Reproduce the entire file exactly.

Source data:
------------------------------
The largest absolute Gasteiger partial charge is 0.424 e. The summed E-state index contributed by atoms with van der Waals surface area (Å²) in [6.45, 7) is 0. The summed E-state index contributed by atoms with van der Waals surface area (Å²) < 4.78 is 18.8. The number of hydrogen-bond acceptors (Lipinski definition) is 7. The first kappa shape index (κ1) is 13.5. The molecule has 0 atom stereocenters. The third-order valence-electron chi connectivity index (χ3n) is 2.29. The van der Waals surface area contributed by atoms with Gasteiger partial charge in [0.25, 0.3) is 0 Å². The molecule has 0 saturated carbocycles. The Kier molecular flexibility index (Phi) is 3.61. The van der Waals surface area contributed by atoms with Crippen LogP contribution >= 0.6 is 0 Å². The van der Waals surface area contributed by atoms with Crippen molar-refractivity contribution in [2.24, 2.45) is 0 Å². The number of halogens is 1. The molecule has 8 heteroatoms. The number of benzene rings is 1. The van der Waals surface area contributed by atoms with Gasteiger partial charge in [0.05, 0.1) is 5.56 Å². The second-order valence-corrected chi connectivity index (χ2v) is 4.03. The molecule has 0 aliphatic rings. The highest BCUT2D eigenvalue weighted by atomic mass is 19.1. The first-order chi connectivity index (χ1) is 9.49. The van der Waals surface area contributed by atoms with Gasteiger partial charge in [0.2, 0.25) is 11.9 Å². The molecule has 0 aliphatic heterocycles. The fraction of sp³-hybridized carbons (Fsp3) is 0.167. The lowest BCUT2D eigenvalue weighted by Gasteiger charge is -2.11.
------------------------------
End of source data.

The largest absolute Gasteiger partial charge is 0.424 e. The summed E-state index contributed by atoms with van der Waals surface area (Å²) in [6.45, 7) is 0. The summed E-state index contributed by atoms with van der Waals surface area (Å²) < 4.78 is 18.8. The number of hydrogen-bond acceptors (Lipinski definition) is 7. The first kappa shape index (κ1) is 13.5. The molecule has 0 atom stereocenters. The third-order valence-electron chi connectivity index (χ3n) is 2.29. The van der Waals surface area contributed by atoms with Gasteiger partial charge in [0.25, 0.3) is 0 Å². The molecule has 0 saturated carbocycles. The Kier molecular flexibility index (Phi) is 3.61. The van der Waals surface area contributed by atoms with Crippen LogP contribution >= 0.6 is 0 Å². The van der Waals surface area contributed by atoms with Crippen molar-refractivity contribution in [2.24, 2.45) is 0 Å². The number of halogens is 1. The molecule has 8 heteroatoms. The number of benzene rings is 1. The van der Waals surface area contributed by atoms with Gasteiger partial charge in [0.05, 0.1) is 5.56 Å². The second-order valence-corrected chi connectivity index (χ2v) is 4.03. The molecule has 0 aliphatic rings. The highest BCUT2D eigenvalue weighted by atomic mass is 19.1. The first-order chi connectivity index (χ1) is 9.49. The van der Waals surface area contributed by atoms with Gasteiger partial charge in [0.2, 0.25) is 11.9 Å². The molecule has 0 aliphatic heterocycles. The fraction of sp³-hybridized carbons (Fsp3) is 0.167. The lowest BCUT2D eigenvalue weighted by Gasteiger charge is -2.11.